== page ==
On Tuesday Safa CEO Dennis Mumble told the media that they will only reveal their five-man short list after they've spoken to their preferred candidates.
“We’ve got a shortlist, we’re down to five,” said Mumble.
“We can’t tell you the names yet because we still have to speak to them. We haven’t spoken to them.
“We decided on reducing the list of 61 applicants that we had to 20 in the first sitting. In the second sitting this past Sunday, we reduced it to five. But it’s not the five your read about in the papers,” said Mumble.
Last week Safa revealed that Roberto Mancini, Giovanni Trapattoni, Hassan Shehata, Hugo Broos, Muhsin Ertugral, Samson Siasia, Lothar Matthäus and Bernd Schuster were some of the big names in that long list.
Surprisingly, the only name to survive into the reported leaked short list is Broos. Our editor Ignat Manjoo goes through the rumoured options one by one, with his opinion on each:
Just like myself, South African soccer has always been fascinated by English football, since we grew up watching the old First Division and Premier League on television. Over the years we could only dream of following in the footsteps of the Three Lions. I'd be ecstatic if we were coached by the likes of Fabio Capello and Sven-Göran Eriksson but Safa needs to dodge the bullet that is Roy Hodgson. The only reason England hired him in the first place is because they wanted an English manager and were short of options. Bafana Bafana doesn't need an Englishman. With a whole world of options (if we don't want local that is), it would be a tremendous mistake to select Hodgson above all.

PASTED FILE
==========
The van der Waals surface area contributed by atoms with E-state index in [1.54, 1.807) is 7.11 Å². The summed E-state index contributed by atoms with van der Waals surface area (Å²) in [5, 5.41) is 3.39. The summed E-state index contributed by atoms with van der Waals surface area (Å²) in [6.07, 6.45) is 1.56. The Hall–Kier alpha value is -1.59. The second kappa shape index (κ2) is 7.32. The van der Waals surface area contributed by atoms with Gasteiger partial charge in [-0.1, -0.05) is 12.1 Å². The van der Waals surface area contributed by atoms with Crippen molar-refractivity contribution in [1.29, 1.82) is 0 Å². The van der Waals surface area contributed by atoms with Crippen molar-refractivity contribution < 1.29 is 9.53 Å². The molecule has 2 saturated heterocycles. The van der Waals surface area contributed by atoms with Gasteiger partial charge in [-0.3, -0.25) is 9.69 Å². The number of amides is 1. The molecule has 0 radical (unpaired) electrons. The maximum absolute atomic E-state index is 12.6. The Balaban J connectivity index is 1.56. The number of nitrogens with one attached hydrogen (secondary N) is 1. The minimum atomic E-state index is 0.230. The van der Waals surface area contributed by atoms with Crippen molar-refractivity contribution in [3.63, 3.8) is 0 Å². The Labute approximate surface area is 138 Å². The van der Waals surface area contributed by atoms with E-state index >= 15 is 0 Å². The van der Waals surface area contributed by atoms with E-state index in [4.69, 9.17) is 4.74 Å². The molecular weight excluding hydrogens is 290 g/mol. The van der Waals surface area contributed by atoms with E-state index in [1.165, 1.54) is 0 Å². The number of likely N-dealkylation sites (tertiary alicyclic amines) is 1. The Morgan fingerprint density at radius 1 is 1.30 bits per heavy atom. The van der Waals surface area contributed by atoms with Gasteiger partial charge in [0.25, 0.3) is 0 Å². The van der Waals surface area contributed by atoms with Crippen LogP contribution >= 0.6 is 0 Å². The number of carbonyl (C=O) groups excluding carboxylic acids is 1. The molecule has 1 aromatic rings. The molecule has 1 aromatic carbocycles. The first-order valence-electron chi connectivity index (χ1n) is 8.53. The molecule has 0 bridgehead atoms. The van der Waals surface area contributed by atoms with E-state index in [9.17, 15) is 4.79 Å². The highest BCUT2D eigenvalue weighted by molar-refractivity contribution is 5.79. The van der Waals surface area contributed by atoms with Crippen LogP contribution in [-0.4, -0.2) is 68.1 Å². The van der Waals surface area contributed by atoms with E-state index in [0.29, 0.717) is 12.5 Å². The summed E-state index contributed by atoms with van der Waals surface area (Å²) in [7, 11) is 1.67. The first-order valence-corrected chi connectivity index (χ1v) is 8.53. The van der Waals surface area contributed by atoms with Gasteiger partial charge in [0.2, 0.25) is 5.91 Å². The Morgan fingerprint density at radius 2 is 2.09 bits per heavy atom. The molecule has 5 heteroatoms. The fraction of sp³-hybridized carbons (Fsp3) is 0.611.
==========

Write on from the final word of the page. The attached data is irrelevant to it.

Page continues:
I've followed Hodgson's coaching career from the early 90's and back then I believed he was a rare, talented English manager because of his European experience, albeit at smaller leagues in Scandinavia. Hodgson impressed me during his time at Switzerland. Even though he wasn't a great success in Inter Milan, it was an honour for him to coach at such an illustrious Serie A club.
Since then, Hodgson's main failing is his inability to adapt to the modern game adequately. He is finely suited to small English clubs who want to survive in the Premiership. He knows how to park the double-decker bus. Even at a club like Liverpool he parked that bus against teams who were normally afraid of the Reds. Hodgson's methods worked best in recent times at Fulham, but he wasn't the right fit for team's who needed to play a more attractive brand of football. He was found out at Liverpool, but somehow the English FA overlooked that and didn't properly research what went wrong there.